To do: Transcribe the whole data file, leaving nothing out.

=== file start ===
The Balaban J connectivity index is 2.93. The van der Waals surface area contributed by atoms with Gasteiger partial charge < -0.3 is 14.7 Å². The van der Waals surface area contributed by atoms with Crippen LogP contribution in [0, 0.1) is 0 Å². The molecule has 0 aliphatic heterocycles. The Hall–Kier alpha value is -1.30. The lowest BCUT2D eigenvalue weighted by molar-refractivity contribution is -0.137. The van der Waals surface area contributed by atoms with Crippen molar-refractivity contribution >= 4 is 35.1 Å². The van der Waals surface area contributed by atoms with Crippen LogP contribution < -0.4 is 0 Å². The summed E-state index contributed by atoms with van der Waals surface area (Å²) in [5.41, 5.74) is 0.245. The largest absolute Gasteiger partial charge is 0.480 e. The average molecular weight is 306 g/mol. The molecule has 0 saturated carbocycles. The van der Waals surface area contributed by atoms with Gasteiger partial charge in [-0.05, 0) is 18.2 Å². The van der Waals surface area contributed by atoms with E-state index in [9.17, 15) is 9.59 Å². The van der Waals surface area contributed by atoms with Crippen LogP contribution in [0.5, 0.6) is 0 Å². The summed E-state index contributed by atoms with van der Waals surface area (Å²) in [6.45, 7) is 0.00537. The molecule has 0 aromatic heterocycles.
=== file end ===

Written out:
The Balaban J connectivity index is 2.93. The van der Waals surface area contributed by atoms with Gasteiger partial charge < -0.3 is 14.7 Å². The van der Waals surface area contributed by atoms with Crippen LogP contribution in [0, 0.1) is 0 Å². The molecule has 0 aliphatic heterocycles. The Hall–Kier alpha value is -1.30. The lowest BCUT2D eigenvalue weighted by molar-refractivity contribution is -0.137. The van der Waals surface area contributed by atoms with Crippen molar-refractivity contribution >= 4 is 35.1 Å². The van der Waals surface area contributed by atoms with Crippen LogP contribution < -0.4 is 0 Å². The summed E-state index contributed by atoms with van der Waals surface area (Å²) in [5.41, 5.74) is 0.245. The largest absolute Gasteiger partial charge is 0.480 e. The average molecular weight is 306 g/mol. The molecule has 0 saturated carbocycles. The van der Waals surface area contributed by atoms with Gasteiger partial charge in [-0.05, 0) is 18.2 Å². The van der Waals surface area contributed by atoms with E-state index in [9.17, 15) is 9.59 Å². The van der Waals surface area contributed by atoms with Crippen LogP contribution in [0.5, 0.6) is 0 Å². The summed E-state index contributed by atoms with van der Waals surface area (Å²) in [6.45, 7) is 0.00537. The molecule has 0 aromatic heterocycles.